Personal Desires vs. Consent

In today’s class discussion, ‌the topic of consent was almost completely overlooked while discussing “Present 8” in Clay’s Ark by Octavia Butler. I understand that the topic of consent may be difficult to talk about in relation to everyday life and situations where it is not given, however, in Clay’s Ark, I believe it is important to discuss especially as more people become exposed to the extraterrestrial organism. I believe that almost every character in the novel so far has failed to gain consent from another character.

In “Present 8”, ‌ being ‘boxed in’ drove my initial thoughts about the lack of consent that Blake experienced when Meda infected him with the organism. Blake did not give his consent to be infected or to be taken captive by Eli and his followers. Although Blake my not have given consent to be treated the way, he does act as a hypocrite when he orders Keira to take the car and escape. Keira responds by mouthing the words “’I can’t’” (Butler 502). Yet, her father persists her to and ‌pushes Keira to obey him. The scene that Butler creates between Blake and Keira, resembles the skit that Professor McCoy and Evelyn performed in class on Monday about consent. As Evelyn played the role of student McCoy, and Professor McCoy played the role of one of her fellow students, the skit revealed both the appropriate and inappropriate ways to give and get consent. One of the inappropriate ways of attempting to get consent that was acted in the skit was continually asking someone for their consent after they said no. Keira is pushed by her father to escape although she does not want to. With Blake’s disapproval of being locked in a room and given the disease that he does not want, I find it interesting that he pushes his daughter to do something she does not want, after having experienced the same feelings. The argument can be made that Blake is seeking out what’s best for his daughter, however it is revealed that Keira wants to have control over herself when she touched Eli and infected herself (Butler 552). Yet again, there is no consent given by Eli when Keira touched him.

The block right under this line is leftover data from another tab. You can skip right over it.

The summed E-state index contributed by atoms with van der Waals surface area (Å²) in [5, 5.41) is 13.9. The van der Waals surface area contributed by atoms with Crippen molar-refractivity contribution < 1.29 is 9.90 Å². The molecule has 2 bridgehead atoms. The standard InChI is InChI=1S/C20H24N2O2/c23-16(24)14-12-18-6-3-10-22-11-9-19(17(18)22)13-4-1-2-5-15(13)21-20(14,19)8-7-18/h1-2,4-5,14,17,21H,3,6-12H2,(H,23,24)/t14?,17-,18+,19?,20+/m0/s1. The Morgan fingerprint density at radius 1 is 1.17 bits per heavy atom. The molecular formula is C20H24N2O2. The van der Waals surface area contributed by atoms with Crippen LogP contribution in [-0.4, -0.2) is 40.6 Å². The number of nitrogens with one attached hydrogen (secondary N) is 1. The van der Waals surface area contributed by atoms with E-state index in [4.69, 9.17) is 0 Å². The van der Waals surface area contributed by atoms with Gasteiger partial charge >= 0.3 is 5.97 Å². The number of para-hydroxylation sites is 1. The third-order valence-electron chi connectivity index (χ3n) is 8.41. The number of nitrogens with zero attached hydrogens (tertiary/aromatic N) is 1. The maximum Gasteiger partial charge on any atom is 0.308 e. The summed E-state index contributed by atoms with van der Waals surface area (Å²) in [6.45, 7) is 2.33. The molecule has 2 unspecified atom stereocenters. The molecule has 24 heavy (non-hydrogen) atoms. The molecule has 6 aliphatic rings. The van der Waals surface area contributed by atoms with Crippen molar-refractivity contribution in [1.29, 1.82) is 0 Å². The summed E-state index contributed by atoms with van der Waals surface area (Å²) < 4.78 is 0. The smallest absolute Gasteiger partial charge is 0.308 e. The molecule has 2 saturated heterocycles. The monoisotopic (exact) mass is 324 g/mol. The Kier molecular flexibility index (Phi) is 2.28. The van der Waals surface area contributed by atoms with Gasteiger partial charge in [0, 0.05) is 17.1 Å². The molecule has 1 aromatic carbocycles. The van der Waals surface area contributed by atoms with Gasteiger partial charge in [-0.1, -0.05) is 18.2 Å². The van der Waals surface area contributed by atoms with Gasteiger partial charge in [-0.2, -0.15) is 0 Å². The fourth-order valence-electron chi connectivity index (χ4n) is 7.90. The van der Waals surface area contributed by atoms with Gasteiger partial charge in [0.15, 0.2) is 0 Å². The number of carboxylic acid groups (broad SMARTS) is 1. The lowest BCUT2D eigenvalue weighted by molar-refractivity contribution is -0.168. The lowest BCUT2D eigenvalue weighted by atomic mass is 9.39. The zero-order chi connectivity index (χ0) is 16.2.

Gaining consent seems to be an issue in the novel. While discussing consent in the larger group, Maddie brought up the example that consent was not initially given by Eli when Meda’s family took him into their home, and reveals that the lack of consent started with the unaffected humans. Although it can be concluded that the lack of consent began from the uninfected humans, the ability to give and receive consent should not have any underlying affect on whether you have been a victim of improper consent or not. Using student McCoy for example, if student McCoy did not want to be patted on the head, but was patted on the head regardless, that does not give her the power to go around patting other people on the head without their consent. Furthermore, the conclusion that the uninfected humans began not getting consent, does not justify or permit Eli or any of his followers to infect anyone with the organism without their consent.

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